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HealthpointCapital's 2012 Sports Medicine Book of the Year: An Interview with the Author, Dr. Jordan Metzl BY JOHN MCCORMICK, JANUARY 8, 2013
As day-to-day practitioners in the orthopedic industry, you can well imagine we are reading copiously on the topic. Reflecting on what we pored through last year, we recommend this gem of a book on sports medicine by the Hospital for Surgery's Dr. Jordan Metzl called "The Athlete's Book of Home Remedies".
A well-known sports medicine doctor and an athlete's athlete, Dr. Metzl has completed nearly 30 marathons and 10 Ironmans. If anyone ever gets credit for practicing what they preach, this is the guy.
The result is an elegant illustrated work that beautifully synthesizes observations on preventative musculoskeletal care that can only come from both treating legions of patients and being a champion athlete who has experienced his own injuries.
We thought the best way to summarize the book, was to interview Dr. Metzl himself.
Q: Conventional wisdom suggests we should exercise three times a week, but you make the case for exercising every day. Should we be concerned about orthopedic wear and tear with that kind of activity level?
A: Just the opposite is true. As long as you're careful and you listen to your body, daily exercise is a great way to keep yourself healthy, fit, and healthy. Exercise is medicine, it should be used daily. As long as you are careful and listen to your body’s warning signs of too much, you should be fine!
Q: Briefly explain your "Kinetic Chain Concept".
A: The kinetic chain of the body is the key to healthy and pain free movement for athletes of any age. The idea is a basic principle: a chain is only as strong as its weakest link. By strengthening all of the muscles in the body at once, you actually lessen the load on a particular area and make movement less painful. I explain this at the start of the book and then give illustrated examples at the end. I've also created this workout video that is a companion to the book that will take you through my first Ironstrength workout. We've had more than 7 million people around the world do this workout in the past year - it's been great to see everyone's feedback.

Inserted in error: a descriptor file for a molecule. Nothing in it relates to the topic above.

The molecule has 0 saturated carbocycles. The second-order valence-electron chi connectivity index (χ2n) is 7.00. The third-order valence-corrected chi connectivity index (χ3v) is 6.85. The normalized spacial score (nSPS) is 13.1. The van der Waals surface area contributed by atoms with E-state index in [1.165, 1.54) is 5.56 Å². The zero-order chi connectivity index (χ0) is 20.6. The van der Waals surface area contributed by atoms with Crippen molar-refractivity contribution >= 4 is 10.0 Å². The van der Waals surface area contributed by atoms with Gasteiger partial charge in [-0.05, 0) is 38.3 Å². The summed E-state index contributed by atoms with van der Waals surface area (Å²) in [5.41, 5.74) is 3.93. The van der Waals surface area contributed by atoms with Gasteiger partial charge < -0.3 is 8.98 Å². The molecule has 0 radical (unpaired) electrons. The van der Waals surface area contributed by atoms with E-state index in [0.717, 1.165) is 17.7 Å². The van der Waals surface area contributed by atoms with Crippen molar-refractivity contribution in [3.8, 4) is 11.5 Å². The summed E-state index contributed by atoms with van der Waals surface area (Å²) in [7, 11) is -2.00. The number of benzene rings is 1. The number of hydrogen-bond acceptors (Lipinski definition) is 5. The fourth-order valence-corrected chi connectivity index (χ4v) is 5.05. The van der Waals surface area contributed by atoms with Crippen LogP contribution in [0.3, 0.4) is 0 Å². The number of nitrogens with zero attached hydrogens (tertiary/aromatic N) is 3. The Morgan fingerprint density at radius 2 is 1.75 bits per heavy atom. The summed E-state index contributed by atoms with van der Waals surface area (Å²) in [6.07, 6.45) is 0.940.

Q: So our workouts should not just isolate one area for injury prevention?
A: Correct, the whole chain needs to be strengthened to make this work well. I use this workout myself, both as an athlete and as a doctor. In fact, the book has me as an athlete on the front cover, and me as a doctor on the back - it's about how athletic minded people can use the information to best combine both types of information. I use both all day long, they complement each other quite well.
Q: If injured, you recommend "dynamic rest", meaning exercise the unaffected areas. What about targeted exercise to rehabilitate the affected areas?
A: Complete rest is bad medical advice. In the book I explain how to keep your body moving through injury, always trying to find the best way to both exercise and heal simultaneously.
Q: You did say that even in cases of osteoarthritis, you recommend building muscle strength through activity to take pressure off of affected joints. Is that where the research is headed?
A: It sure is. Most people have some arthritis and are not yet ready for a total joint replacement. By making their kinetic chain strong, much of the force loading on the joint is dissipated into the muscle, it really improves the symptoms.
Q: Lastly, in cases where surgery becomes necessary, such as osteoarthritis, how powerful is the research that supports orthopedic rehabilitation?
A: The research in support of rehabilitation is quite strong. I care mostly that people are able to remain active and moving throughout their lives. It keeps them healthier and happier.